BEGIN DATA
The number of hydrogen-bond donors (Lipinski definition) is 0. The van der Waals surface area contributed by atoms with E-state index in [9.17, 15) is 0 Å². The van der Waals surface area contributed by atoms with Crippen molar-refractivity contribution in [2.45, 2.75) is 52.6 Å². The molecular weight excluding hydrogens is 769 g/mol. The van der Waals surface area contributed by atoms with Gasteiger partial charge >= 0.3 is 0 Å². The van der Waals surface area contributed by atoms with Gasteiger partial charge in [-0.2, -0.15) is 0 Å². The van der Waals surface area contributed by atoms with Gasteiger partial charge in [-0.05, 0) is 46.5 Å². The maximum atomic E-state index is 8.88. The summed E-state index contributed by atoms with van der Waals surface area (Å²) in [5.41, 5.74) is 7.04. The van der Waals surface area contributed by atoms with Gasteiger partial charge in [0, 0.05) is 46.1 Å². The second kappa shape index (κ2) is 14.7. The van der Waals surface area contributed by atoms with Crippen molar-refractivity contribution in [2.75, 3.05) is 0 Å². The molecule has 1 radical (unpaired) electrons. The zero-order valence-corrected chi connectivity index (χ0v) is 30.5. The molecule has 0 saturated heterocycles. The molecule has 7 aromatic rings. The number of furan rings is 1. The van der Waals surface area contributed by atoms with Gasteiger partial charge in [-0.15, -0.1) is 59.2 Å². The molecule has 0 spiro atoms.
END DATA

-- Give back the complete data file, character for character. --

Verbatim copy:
The number of hydrogen-bond donors (Lipinski definition) is 0. The van der Waals surface area contributed by atoms with E-state index in [9.17, 15) is 0 Å². The van der Waals surface area contributed by atoms with Crippen molar-refractivity contribution in [2.45, 2.75) is 52.6 Å². The molecular weight excluding hydrogens is 769 g/mol. The van der Waals surface area contributed by atoms with Gasteiger partial charge >= 0.3 is 0 Å². The van der Waals surface area contributed by atoms with Gasteiger partial charge in [-0.2, -0.15) is 0 Å². The van der Waals surface area contributed by atoms with Gasteiger partial charge in [-0.05, 0) is 46.5 Å². The maximum atomic E-state index is 8.88. The summed E-state index contributed by atoms with van der Waals surface area (Å²) in [5.41, 5.74) is 7.04. The van der Waals surface area contributed by atoms with Gasteiger partial charge in [0, 0.05) is 46.1 Å². The second kappa shape index (κ2) is 14.7. The van der Waals surface area contributed by atoms with Crippen molar-refractivity contribution in [2.75, 3.05) is 0 Å². The molecule has 1 radical (unpaired) electrons. The zero-order valence-corrected chi connectivity index (χ0v) is 30.5. The molecule has 0 saturated heterocycles. The molecule has 7 aromatic rings. The number of furan rings is 1. The van der Waals surface area contributed by atoms with Gasteiger partial charge in [-0.15, -0.1) is 59.2 Å². The molecule has 0 spiro atoms.